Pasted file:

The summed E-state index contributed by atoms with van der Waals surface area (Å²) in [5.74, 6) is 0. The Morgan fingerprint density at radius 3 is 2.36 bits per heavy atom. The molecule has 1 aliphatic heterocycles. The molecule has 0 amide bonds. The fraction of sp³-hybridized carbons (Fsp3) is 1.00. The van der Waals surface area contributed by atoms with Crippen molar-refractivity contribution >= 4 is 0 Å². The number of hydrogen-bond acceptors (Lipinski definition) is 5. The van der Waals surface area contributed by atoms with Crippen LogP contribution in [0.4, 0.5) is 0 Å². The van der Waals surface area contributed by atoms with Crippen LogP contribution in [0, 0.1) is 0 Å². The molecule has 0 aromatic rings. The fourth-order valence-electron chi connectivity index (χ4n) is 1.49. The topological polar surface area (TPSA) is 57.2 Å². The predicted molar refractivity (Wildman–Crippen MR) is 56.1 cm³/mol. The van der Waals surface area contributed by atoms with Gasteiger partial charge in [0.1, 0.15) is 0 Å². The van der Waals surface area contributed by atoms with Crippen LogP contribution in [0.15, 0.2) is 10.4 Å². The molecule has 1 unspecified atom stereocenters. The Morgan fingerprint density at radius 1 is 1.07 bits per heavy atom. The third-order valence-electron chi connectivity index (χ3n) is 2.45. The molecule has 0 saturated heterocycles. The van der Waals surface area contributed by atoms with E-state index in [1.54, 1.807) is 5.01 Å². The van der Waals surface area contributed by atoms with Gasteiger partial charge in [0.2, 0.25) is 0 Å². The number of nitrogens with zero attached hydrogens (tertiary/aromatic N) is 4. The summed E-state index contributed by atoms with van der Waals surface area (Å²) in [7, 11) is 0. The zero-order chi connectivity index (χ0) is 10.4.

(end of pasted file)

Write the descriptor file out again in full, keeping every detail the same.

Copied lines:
The summed E-state index contributed by atoms with van der Waals surface area (Å²) in [5.74, 6) is 0. The Morgan fingerprint density at radius 3 is 2.36 bits per heavy atom. The molecule has 1 aliphatic heterocycles. The molecule has 0 amide bonds. The fraction of sp³-hybridized carbons (Fsp3) is 1.00. The van der Waals surface area contributed by atoms with Crippen molar-refractivity contribution >= 4 is 0 Å². The number of hydrogen-bond acceptors (Lipinski definition) is 5. The van der Waals surface area contributed by atoms with Crippen LogP contribution in [0.4, 0.5) is 0 Å². The van der Waals surface area contributed by atoms with Crippen LogP contribution in [0, 0.1) is 0 Å². The molecule has 0 aromatic rings. The fourth-order valence-electron chi connectivity index (χ4n) is 1.49. The topological polar surface area (TPSA) is 57.2 Å². The predicted molar refractivity (Wildman–Crippen MR) is 56.1 cm³/mol. The van der Waals surface area contributed by atoms with Gasteiger partial charge in [0.1, 0.15) is 0 Å². The van der Waals surface area contributed by atoms with Crippen LogP contribution in [0.15, 0.2) is 10.4 Å². The molecule has 1 unspecified atom stereocenters. The Morgan fingerprint density at radius 1 is 1.07 bits per heavy atom. The third-order valence-electron chi connectivity index (χ3n) is 2.45. The molecule has 0 saturated heterocycles. The van der Waals surface area contributed by atoms with E-state index in [1.54, 1.807) is 5.01 Å². The van der Waals surface area contributed by atoms with Gasteiger partial charge in [0.2, 0.25) is 0 Å². The number of nitrogens with zero attached hydrogens (tertiary/aromatic N) is 4. The summed E-state index contributed by atoms with van der Waals surface area (Å²) in [7, 11) is 0. The zero-order chi connectivity index (χ0) is 10.4.